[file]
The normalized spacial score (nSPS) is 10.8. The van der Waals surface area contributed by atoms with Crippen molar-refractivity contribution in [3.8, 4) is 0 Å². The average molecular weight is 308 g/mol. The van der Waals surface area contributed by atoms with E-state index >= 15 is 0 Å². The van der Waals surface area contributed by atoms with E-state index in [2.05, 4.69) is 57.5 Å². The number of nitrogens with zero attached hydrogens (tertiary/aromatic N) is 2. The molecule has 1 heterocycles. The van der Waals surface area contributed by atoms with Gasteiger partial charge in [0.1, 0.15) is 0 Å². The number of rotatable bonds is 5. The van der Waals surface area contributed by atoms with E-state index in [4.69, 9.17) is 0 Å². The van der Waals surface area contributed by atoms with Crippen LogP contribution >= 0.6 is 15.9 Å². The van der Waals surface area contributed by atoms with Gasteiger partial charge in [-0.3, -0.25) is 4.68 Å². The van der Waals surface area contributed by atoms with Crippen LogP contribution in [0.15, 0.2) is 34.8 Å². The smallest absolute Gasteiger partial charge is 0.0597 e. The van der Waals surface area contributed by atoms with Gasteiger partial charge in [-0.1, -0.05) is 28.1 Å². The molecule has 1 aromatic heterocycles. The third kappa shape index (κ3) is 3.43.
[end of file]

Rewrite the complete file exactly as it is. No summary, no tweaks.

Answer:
The normalized spacial score (nSPS) is 10.8. The van der Waals surface area contributed by atoms with Crippen molar-refractivity contribution in [3.8, 4) is 0 Å². The average molecular weight is 308 g/mol. The van der Waals surface area contributed by atoms with E-state index >= 15 is 0 Å². The van der Waals surface area contributed by atoms with E-state index in [2.05, 4.69) is 57.5 Å². The number of nitrogens with zero attached hydrogens (tertiary/aromatic N) is 2. The molecule has 1 heterocycles. The van der Waals surface area contributed by atoms with Gasteiger partial charge in [0.1, 0.15) is 0 Å². The number of rotatable bonds is 5. The van der Waals surface area contributed by atoms with E-state index in [4.69, 9.17) is 0 Å². The van der Waals surface area contributed by atoms with Crippen LogP contribution >= 0.6 is 15.9 Å². The van der Waals surface area contributed by atoms with Gasteiger partial charge in [-0.3, -0.25) is 4.68 Å². The van der Waals surface area contributed by atoms with Crippen LogP contribution in [0.15, 0.2) is 34.8 Å². The smallest absolute Gasteiger partial charge is 0.0597 e. The van der Waals surface area contributed by atoms with Gasteiger partial charge in [-0.1, -0.05) is 28.1 Å². The molecule has 1 aromatic heterocycles. The third kappa shape index (κ3) is 3.43.